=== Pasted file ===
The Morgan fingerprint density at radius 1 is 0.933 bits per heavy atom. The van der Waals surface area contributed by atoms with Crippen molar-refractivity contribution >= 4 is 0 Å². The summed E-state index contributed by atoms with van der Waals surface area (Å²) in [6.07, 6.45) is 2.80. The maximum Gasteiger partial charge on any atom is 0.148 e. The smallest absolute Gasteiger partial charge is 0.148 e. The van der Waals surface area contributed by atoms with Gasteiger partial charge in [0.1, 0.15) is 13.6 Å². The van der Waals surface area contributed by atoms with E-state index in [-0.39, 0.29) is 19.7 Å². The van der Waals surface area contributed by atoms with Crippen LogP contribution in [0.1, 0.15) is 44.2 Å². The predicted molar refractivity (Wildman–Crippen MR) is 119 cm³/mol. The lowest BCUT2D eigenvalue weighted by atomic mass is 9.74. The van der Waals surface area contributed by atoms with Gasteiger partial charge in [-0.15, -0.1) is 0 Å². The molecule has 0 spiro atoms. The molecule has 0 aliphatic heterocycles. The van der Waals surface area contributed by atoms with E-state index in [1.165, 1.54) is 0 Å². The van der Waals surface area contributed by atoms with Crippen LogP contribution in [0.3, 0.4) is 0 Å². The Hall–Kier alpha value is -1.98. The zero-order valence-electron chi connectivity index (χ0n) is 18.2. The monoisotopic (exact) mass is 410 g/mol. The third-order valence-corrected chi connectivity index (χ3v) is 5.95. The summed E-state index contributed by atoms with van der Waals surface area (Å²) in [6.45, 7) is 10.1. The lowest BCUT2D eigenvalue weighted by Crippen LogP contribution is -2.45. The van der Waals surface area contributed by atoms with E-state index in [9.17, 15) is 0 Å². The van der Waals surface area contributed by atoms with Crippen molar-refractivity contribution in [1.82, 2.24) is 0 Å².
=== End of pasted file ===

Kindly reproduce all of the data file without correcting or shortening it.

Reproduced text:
The Morgan fingerprint density at radius 1 is 0.933 bits per heavy atom. The van der Waals surface area contributed by atoms with Crippen molar-refractivity contribution >= 4 is 0 Å². The summed E-state index contributed by atoms with van der Waals surface area (Å²) in [6.07, 6.45) is 2.80. The maximum Gasteiger partial charge on any atom is 0.148 e. The smallest absolute Gasteiger partial charge is 0.148 e. The van der Waals surface area contributed by atoms with Gasteiger partial charge in [0.1, 0.15) is 13.6 Å². The van der Waals surface area contributed by atoms with E-state index in [-0.39, 0.29) is 19.7 Å². The van der Waals surface area contributed by atoms with Crippen LogP contribution in [0.1, 0.15) is 44.2 Å². The predicted molar refractivity (Wildman–Crippen MR) is 119 cm³/mol. The lowest BCUT2D eigenvalue weighted by atomic mass is 9.74. The van der Waals surface area contributed by atoms with Gasteiger partial charge in [-0.15, -0.1) is 0 Å². The molecule has 0 spiro atoms. The molecule has 0 aliphatic heterocycles. The van der Waals surface area contributed by atoms with E-state index in [1.165, 1.54) is 0 Å². The van der Waals surface area contributed by atoms with Crippen LogP contribution in [0.3, 0.4) is 0 Å². The Hall–Kier alpha value is -1.98. The zero-order valence-electron chi connectivity index (χ0n) is 18.2. The monoisotopic (exact) mass is 410 g/mol. The third-order valence-corrected chi connectivity index (χ3v) is 5.95. The summed E-state index contributed by atoms with van der Waals surface area (Å²) in [6.45, 7) is 10.1. The lowest BCUT2D eigenvalue weighted by Crippen LogP contribution is -2.45. The van der Waals surface area contributed by atoms with E-state index in [9.17, 15) is 0 Å². The van der Waals surface area contributed by atoms with Crippen molar-refractivity contribution in [1.82, 2.24) is 0 Å².